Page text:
Demographic situation and determination of pension age – the case of Turkey

İlker Şirin and Fanny Janssen discuss in their article “Determination of Ideal Pension Age and Developments in Ageing: a case study for Turkey” different measures, old-age definitions, and decision criteria that result in different alternatives for the ideal pension age. İlker Şirin introduces the main aspects of the article in this research spotlight.

Population ageing is often discussed hand in hand with sustainability issues because it has consequences for public finance, pension expenditures, health care, social security demand, and long term care. To safeguard sustainability, pension reforms are on the agenda within Europe. If the goal is to pay pensions for the same number of remaining years, pension age should be increased to threshold ages that allow for constant remaining life expectancy in future years. For example: if an average person at age 65 in a country in 2010 has 15 years remaining life expectancy and in 2030 the life expectancy at 67 is projected to be 15 years, then pension age should be increased to 67 in 2030. In this regard, a 67 year old person in 2030 is assumed to be as young as a person at 65 in 2010. Anyway, pension age is increasingly linked to demographic developments. Redefining pension formulas (such as in Finland, Germany and Portugal) or linking qualifying conditions such as required contribution years (France) to life expectancy are just some examples (OECD, 2011: 81Şirin and Janssen, 2013).

Within Europe, Turkey currently has a young population. In 2012, according to TurkStat, median age in Turkey is 30, 11% of the population is aged 60 and over, 7.5% of the population is aged 65 and over, and the old-age dependency ratio (OADR) is 11 indicating that for every 100 people aged 15-64 there are 11 people aged 65 and over. Eurostat data designates that, for the EU28 median age in EU28 is 41.5, 23.9% of the population is aged 60 and over, 18% of the population is aged 65 and over, and for every 100 people aged 15-64, there are 27 people aged 65 and over (in 2012). Projections made by TurkStat in 2012 show that EU28 levels will be attained by Turkey  around the year 2045; Median age- in 2048, Population aged 60 and over-in 2042, Population aged 65 and over-in 2044, OADR- in 2043. Thus, in the 2040s, Turkey’s population will be as old as EU28 today.

As expressed above, OADR in Turkey for 2012 is 11%, i.e. for every 100 people aged 15-64, there are 11 people aged 65 and over. The inverse of the OADR is known as the support ratio [(15-64)/65+]. The support ratio in Turkey is around 9, which means that there  are 9 people at working age to support for every person above age 65. This is an advantage which is sometimes also known as “demographic dividend” or “window of opportunity” (AIV, 2009; p.13). However, Turkey’s social system currently does not take full advantage of the demographic dividend in the country. This can be shown using another indicator: the contributor to pensioner ratio is 1.9 in Turkey (according to Social Security Institution, 2013). There are 1.9 active contributors in social security system to support every current pensioner. It means that the potential support ratio of 11 is not realised in social security due to three primary reasons. First is the issue of early retirement – average age at retirement for 2010 is 51 for the males and 50 for the females. People are retiring before reaching 65 years of age. This means that although the population is young, Turkey is “old” in terms of social security as the pension system is producing young pensioners. Secondly, low labour force participation and employment – not all people in age group 15-64 are participating in labour force and are employed to support the pension regime.  Finally, undeclared work – among the people that are working and aged 15 to 64, not all people in age group are registered contributors.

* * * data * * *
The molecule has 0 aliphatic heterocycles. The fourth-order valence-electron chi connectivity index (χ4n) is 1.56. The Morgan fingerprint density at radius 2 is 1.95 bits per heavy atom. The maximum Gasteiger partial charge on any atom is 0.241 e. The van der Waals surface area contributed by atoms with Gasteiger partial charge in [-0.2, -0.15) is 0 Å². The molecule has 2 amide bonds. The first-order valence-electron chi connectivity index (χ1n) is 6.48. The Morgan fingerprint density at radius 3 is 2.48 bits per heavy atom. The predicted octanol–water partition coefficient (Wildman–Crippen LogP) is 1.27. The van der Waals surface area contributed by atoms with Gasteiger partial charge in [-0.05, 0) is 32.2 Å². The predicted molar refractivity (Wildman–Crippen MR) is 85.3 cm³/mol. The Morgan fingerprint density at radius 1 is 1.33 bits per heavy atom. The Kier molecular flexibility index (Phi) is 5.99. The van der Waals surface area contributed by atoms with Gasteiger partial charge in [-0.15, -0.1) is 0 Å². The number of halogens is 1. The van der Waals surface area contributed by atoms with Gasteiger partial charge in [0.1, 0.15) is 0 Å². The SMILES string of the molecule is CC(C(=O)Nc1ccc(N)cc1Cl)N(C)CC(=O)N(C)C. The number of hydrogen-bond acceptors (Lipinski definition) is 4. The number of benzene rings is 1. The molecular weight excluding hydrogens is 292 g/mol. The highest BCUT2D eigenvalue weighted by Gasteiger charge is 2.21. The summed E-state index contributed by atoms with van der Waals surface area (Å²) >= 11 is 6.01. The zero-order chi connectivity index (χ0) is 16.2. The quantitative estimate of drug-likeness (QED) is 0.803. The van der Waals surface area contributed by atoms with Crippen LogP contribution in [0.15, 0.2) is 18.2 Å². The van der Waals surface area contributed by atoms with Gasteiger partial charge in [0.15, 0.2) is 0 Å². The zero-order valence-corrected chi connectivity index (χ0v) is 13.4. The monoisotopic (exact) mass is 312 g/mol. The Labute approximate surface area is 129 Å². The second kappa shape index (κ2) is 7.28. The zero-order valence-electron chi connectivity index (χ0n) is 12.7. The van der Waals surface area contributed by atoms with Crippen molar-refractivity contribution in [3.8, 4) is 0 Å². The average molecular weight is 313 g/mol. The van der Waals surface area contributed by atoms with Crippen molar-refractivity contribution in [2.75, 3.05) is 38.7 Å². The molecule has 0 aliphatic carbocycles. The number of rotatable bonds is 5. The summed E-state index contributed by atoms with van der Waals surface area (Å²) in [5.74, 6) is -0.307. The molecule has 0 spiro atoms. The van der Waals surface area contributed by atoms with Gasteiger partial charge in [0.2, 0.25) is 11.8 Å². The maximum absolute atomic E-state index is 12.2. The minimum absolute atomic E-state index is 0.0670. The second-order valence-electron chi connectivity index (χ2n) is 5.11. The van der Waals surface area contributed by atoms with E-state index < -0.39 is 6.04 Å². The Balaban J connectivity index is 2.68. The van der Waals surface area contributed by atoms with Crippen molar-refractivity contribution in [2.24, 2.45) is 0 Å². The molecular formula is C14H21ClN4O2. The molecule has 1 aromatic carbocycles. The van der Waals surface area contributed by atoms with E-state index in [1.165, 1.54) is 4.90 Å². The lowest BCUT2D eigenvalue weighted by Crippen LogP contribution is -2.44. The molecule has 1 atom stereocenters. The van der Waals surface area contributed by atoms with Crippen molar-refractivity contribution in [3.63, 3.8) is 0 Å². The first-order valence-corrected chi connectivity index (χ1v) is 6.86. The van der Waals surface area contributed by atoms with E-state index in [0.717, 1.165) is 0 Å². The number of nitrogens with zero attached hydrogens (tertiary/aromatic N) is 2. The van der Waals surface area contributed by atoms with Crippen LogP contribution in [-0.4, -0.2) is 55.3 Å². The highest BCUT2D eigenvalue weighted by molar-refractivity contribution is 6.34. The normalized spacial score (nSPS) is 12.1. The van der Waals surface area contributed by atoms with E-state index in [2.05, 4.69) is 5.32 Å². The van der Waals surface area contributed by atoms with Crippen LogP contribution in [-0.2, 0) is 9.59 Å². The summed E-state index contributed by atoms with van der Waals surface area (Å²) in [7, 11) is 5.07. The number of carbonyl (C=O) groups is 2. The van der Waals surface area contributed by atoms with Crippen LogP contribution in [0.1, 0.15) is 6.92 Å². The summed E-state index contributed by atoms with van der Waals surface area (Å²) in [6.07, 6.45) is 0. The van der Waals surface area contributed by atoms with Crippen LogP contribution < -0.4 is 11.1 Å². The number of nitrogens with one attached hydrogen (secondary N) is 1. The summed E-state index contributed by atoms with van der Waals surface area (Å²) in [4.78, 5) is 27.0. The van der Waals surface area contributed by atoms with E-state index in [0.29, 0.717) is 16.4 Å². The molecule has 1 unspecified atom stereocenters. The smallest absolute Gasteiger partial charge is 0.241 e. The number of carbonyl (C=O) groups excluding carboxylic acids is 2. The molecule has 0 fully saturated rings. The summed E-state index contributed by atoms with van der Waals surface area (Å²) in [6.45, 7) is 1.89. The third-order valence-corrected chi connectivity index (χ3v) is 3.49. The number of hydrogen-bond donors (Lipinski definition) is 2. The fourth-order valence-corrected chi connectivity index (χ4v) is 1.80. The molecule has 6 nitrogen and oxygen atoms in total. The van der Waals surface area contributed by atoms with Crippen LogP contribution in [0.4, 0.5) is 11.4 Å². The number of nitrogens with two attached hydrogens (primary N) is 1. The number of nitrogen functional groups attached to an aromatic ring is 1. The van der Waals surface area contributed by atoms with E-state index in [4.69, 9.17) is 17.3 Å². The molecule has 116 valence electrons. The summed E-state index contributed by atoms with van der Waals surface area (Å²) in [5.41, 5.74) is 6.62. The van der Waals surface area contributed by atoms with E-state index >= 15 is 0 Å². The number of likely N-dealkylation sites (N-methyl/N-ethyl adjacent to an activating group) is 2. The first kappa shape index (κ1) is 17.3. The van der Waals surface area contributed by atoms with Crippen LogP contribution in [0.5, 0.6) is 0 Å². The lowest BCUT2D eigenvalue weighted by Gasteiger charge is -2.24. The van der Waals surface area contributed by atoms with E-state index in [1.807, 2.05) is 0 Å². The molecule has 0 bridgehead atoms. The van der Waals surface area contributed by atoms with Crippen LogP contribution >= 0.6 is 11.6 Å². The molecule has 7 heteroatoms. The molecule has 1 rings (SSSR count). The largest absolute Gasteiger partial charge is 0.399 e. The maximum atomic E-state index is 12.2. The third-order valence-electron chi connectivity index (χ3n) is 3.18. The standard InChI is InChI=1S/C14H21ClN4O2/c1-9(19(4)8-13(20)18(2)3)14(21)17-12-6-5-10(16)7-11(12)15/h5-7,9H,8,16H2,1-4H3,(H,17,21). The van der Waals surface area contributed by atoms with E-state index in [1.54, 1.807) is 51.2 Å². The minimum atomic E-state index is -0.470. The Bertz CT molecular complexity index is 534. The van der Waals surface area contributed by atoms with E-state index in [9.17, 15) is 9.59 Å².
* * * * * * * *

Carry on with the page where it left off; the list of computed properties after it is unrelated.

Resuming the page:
In our study we propose pension ages for Turkey, based on the developments taking place in both population structure and mortality, by examining conventional and prospective measures of population ageing, and by comparing different decision criteria. The suggested pension ages differed strongly from the official ones. Results of our article show that the pension age should not be a predetermined constant age, but should take into account the demographic situation, which comprises of developments in both ageing and mortality.

Author: İlker Şirin (MSc) – Social Security Expert & Actuary, Social Security Institution, Department of Actuary and Fund Management, Turkey. For any questions or comments, contact him at isirin@sgk.gov.tr. Article was co-authored with Fanny Janssen (PhD) – an Assistant Professor of Analytical Demography, Population Research Centre, University of Groningen, Faculty of Spatial Sciences.

 

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